Plant energy reserves are built by carbon

This perennial grass plant is struggling to come out of dormancy after good rain. The reason is because it is short of stored energy. The dead plants around it probably looked like this before they died. This is a landscape and a business that is in trouble because the role of flowing carbon is not understood.

Energy is stored in carbon compounds. Perennial plants run down carbon as they fire back up after rain then become carbon positive as they become established.

In the first column it was discussed how all life can’t exist without energy. The fifth column explained how carbon flows carry energy for all life to call on.

The energy story from a plant’s perspective

At the end of dry times, perennial grasses are dry old butts that have no green leaves to promote

photosynthesis. Yet they grow with the arrival of rain, so obviously they have a mechanism to start

growth after rain. We know that plant growth requires energy, so it is obvious that they must be

sourcing energy from somewhere.

It is the roots that hold reserves of plant carbohydrates (starches/energy) needed to stimulate growth when suitable growing conditions arrive. Some reserves are also held in the crown of perennial grasses. Apart from instigating growth after dormancy, these root reserves are also important for maintaining the plant’s tissue during drought, when photosynthesis is not occurring.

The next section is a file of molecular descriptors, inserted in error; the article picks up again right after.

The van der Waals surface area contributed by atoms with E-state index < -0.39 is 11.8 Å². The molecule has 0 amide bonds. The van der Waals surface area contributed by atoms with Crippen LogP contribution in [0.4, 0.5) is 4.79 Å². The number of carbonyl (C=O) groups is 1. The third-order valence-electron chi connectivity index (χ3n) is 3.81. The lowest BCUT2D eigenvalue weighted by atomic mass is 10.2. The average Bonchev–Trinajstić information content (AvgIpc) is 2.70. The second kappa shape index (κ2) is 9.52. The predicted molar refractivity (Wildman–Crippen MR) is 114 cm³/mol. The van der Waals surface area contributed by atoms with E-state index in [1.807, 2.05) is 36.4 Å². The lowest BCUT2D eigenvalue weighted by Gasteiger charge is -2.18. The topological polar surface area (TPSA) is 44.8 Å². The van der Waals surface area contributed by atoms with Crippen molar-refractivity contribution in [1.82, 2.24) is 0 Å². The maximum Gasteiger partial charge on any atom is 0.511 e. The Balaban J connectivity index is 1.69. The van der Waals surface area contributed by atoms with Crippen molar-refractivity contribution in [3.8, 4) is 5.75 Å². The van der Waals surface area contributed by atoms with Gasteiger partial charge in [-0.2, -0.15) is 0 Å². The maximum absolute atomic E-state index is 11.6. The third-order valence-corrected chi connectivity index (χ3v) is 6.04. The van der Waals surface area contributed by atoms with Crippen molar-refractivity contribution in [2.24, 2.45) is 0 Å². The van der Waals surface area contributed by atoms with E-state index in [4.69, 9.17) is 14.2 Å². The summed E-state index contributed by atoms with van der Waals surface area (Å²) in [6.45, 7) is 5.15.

When perennial grasses have enough leaf area, they become self-sufficient in energy through

photosynthesis, and no longer rely on the energy supplied by the roots. With more growth, they start putting energy back into storage in the roots. When animals maintain leaf biomass at a low volume after rain, the root reserves used for initial growth are not replenished. If this happens on a regular basis then the energy reserves will eventually be depleted.

Plants have to eat too

Photosynthesis is plants sitting down to a meal. If we try to maintain our body function without

eating, we become anorexic. Any living thing that keeps drawing on energy reserves, without eating,

eventually dies. As a living thing, plants are no different. Root reserves should be thought of as reserve food, like the fat in our body. The horror images that come from Africa of emaciated people are no different to degraded pastures, in terms of the root cause.

Running energy reserves down in a plant is like letting a car battery go flat. The car won’t start.

Because perennial grasses produce less foliage from rain as they become unhealthy, this increases the grazing pressure on the rest of the plants in the pasture. The flow-on effect is that the health of the other plants will also drop, and so the pasture continues to decline at an increasing rate, all else being equal. Unhealthy plants are also more likely to suffer insect attacks and are also more susceptible to disease.

Energy reserves in plants are short term carbon brought in by carbon flows

Next week's discussion: Why we make the decisions we do

Alan Lauder